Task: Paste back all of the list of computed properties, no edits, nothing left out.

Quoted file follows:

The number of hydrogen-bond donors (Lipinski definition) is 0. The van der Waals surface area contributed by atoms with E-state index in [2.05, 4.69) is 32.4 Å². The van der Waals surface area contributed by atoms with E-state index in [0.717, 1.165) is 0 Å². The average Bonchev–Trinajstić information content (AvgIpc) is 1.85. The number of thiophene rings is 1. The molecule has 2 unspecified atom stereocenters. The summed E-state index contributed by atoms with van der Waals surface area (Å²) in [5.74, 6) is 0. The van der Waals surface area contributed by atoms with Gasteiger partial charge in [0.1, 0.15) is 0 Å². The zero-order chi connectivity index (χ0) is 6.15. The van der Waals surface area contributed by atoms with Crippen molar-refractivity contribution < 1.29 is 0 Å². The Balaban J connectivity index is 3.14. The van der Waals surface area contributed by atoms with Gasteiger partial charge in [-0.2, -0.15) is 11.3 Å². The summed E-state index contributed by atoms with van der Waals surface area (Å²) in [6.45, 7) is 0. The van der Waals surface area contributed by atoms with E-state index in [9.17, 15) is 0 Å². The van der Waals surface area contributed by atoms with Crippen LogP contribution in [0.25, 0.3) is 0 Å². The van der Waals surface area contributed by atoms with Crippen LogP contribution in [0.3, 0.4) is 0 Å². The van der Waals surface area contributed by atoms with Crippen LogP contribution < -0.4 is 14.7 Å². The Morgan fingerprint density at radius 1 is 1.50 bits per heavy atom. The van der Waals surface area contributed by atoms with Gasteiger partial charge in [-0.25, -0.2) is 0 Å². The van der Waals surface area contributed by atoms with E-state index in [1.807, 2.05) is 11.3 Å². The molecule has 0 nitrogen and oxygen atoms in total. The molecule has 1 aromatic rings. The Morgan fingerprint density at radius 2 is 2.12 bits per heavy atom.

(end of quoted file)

The number of hydrogen-bond donors (Lipinski definition) is 0. The van der Waals surface area contributed by atoms with E-state index in [2.05, 4.69) is 32.4 Å². The van der Waals surface area contributed by atoms with E-state index in [0.717, 1.165) is 0 Å². The average Bonchev–Trinajstić information content (AvgIpc) is 1.85. The number of thiophene rings is 1. The molecule has 2 unspecified atom stereocenters. The summed E-state index contributed by atoms with van der Waals surface area (Å²) in [5.74, 6) is 0. The van der Waals surface area contributed by atoms with Gasteiger partial charge in [0.1, 0.15) is 0 Å². The zero-order chi connectivity index (χ0) is 6.15. The van der Waals surface area contributed by atoms with Crippen molar-refractivity contribution < 1.29 is 0 Å². The Balaban J connectivity index is 3.14. The van der Waals surface area contributed by atoms with Gasteiger partial charge in [-0.2, -0.15) is 11.3 Å². The summed E-state index contributed by atoms with van der Waals surface area (Å²) in [6.45, 7) is 0. The van der Waals surface area contributed by atoms with E-state index in [9.17, 15) is 0 Å². The van der Waals surface area contributed by atoms with Crippen LogP contribution in [0.25, 0.3) is 0 Å². The van der Waals surface area contributed by atoms with Crippen LogP contribution in [0.3, 0.4) is 0 Å². The van der Waals surface area contributed by atoms with Crippen LogP contribution < -0.4 is 14.7 Å². The Morgan fingerprint density at radius 1 is 1.50 bits per heavy atom. The van der Waals surface area contributed by atoms with Gasteiger partial charge in [-0.25, -0.2) is 0 Å². The van der Waals surface area contributed by atoms with E-state index in [1.807, 2.05) is 11.3 Å². The molecule has 0 nitrogen and oxygen atoms in total. The molecule has 1 aromatic rings. The Morgan fingerprint density at radius 2 is 2.12 bits per heavy atom.